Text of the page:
The Istanbul Trade and Development Symposium on LDCs, 10 & 11 May 2011 in Istanbul, Turkey.
This series of policy briefs provide an overview of key economic and development issues affecting Africa today.
More than 200 multilateral donors receive or serve as a channel for 40% of all aid. To help meet the challenge of ensuring effective and co-ordinated multilateral aid efforts, Multilateral Aid 2010 covers trends in and total use (core and non-core) of the multilateral system, with a special focus on trust funds from the United Nations Development Program (UNDP) and the World Bank. It explores development perspectives of the climate change funding architecture and provides an overview of the response of multilaterals to the financial and economic crisis.
While the OECD’s annual Development Co-operation Report serves as a key reference for statistics and analysis on the latest trends in international aid, the Multilateral Aid report – as the name implies – takes a specific look at trends in multilateral aid only.
This ICGLR-OECD-UN meeting focused on implementation of the OECD-UN due diligence recommendations for responsible mineral supply chains.
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The Latin American Economic Outlook 2011: How middle-class is Latin America? was presented in Beijing on 26 April 2011, at the Chinese Academy of Social Sciences (in Spanish).
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Economists Christian Daude and Ángel Melguizo from the OECD Development Centre presented from a macroeconomic perspective the reaction of Latin American economies to the crisis side by side to pensions and informality in Latin America.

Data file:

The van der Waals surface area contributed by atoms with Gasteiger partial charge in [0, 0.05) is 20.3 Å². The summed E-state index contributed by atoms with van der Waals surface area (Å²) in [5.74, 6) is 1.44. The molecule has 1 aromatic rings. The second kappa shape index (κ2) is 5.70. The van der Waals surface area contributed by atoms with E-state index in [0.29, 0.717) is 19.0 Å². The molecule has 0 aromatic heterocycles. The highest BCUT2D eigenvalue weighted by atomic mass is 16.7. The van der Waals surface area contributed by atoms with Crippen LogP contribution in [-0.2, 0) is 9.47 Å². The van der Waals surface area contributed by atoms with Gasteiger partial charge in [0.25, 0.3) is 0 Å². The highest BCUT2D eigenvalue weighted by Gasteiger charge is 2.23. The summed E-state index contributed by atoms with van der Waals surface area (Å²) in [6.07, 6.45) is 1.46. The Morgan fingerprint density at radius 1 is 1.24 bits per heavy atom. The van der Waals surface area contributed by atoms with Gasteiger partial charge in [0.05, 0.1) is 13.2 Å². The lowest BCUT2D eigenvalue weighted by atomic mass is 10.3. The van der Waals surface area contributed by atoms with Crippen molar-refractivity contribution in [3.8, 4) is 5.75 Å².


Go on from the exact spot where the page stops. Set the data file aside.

The working group meeting on due diligence in the gold supply chain discussed specific due diligence recommendations tailored to the various actors in the gold supply chain.
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The OECD’s 50th Anniversary is an opportunity to reaffirm what we stand for and what we are about. After 50 years, our objective is and remains to help member and partner country’s governments to formulate and implement better policies for better lives.
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This booklet celebrates 50 years of the OECD’s statistics on aid and other flows to developing countries. Compiled under the guidance of the OECD’s Development Assistance Committee (DAC), these statistics are the basis of practically all international comparisons of aid volume. They are relied on by governments, NGOs, the media, researchers and students as a key source of information on the volume and quality of aid.
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Capital spending in Africa could be 50% higher if government institutions had the capacity to spend all allocated resources. Although capital budgets fall short of actual needs, countries can gain much by improving the effectiveness of public investment and policies for infrastructure.